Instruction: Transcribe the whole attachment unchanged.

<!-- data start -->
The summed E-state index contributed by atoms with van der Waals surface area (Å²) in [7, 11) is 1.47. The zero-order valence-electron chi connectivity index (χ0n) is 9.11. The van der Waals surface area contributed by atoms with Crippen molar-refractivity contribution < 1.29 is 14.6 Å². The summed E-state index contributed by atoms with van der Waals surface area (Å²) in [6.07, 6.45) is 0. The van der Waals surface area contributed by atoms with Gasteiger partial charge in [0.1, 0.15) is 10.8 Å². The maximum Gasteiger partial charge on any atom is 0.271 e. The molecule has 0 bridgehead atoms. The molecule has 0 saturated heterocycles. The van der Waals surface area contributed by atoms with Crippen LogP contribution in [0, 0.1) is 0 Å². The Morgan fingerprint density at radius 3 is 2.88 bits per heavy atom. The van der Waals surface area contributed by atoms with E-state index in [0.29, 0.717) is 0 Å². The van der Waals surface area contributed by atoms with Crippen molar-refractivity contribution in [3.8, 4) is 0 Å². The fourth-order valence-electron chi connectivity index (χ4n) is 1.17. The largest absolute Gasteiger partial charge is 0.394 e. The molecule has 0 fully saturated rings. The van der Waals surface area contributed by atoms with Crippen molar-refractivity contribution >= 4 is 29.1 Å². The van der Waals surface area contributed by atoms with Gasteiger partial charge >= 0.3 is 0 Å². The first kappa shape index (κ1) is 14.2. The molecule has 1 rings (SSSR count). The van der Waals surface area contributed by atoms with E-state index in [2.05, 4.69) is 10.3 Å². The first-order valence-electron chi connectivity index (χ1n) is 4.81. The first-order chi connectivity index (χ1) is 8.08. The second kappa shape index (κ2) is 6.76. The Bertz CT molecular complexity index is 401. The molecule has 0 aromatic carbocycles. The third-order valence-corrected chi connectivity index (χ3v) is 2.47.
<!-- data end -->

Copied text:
The summed E-state index contributed by atoms with van der Waals surface area (Å²) in [7, 11) is 1.47. The zero-order valence-electron chi connectivity index (χ0n) is 9.11. The van der Waals surface area contributed by atoms with Crippen molar-refractivity contribution < 1.29 is 14.6 Å². The summed E-state index contributed by atoms with van der Waals surface area (Å²) in [6.07, 6.45) is 0. The van der Waals surface area contributed by atoms with Gasteiger partial charge in [0.1, 0.15) is 10.8 Å². The maximum Gasteiger partial charge on any atom is 0.271 e. The molecule has 0 bridgehead atoms. The molecule has 0 saturated heterocycles. The van der Waals surface area contributed by atoms with Crippen LogP contribution in [0, 0.1) is 0 Å². The Morgan fingerprint density at radius 3 is 2.88 bits per heavy atom. The van der Waals surface area contributed by atoms with E-state index in [0.29, 0.717) is 0 Å². The van der Waals surface area contributed by atoms with Crippen molar-refractivity contribution in [3.8, 4) is 0 Å². The fourth-order valence-electron chi connectivity index (χ4n) is 1.17. The largest absolute Gasteiger partial charge is 0.394 e. The molecule has 0 fully saturated rings. The van der Waals surface area contributed by atoms with Crippen molar-refractivity contribution >= 4 is 29.1 Å². The van der Waals surface area contributed by atoms with Gasteiger partial charge >= 0.3 is 0 Å². The first kappa shape index (κ1) is 14.2. The molecule has 1 rings (SSSR count). The van der Waals surface area contributed by atoms with E-state index in [2.05, 4.69) is 10.3 Å². The first-order valence-electron chi connectivity index (χ1n) is 4.81. The first-order chi connectivity index (χ1) is 8.08. The second kappa shape index (κ2) is 6.76. The Bertz CT molecular complexity index is 401. The molecule has 0 aromatic carbocycles. The third-order valence-corrected chi connectivity index (χ3v) is 2.47.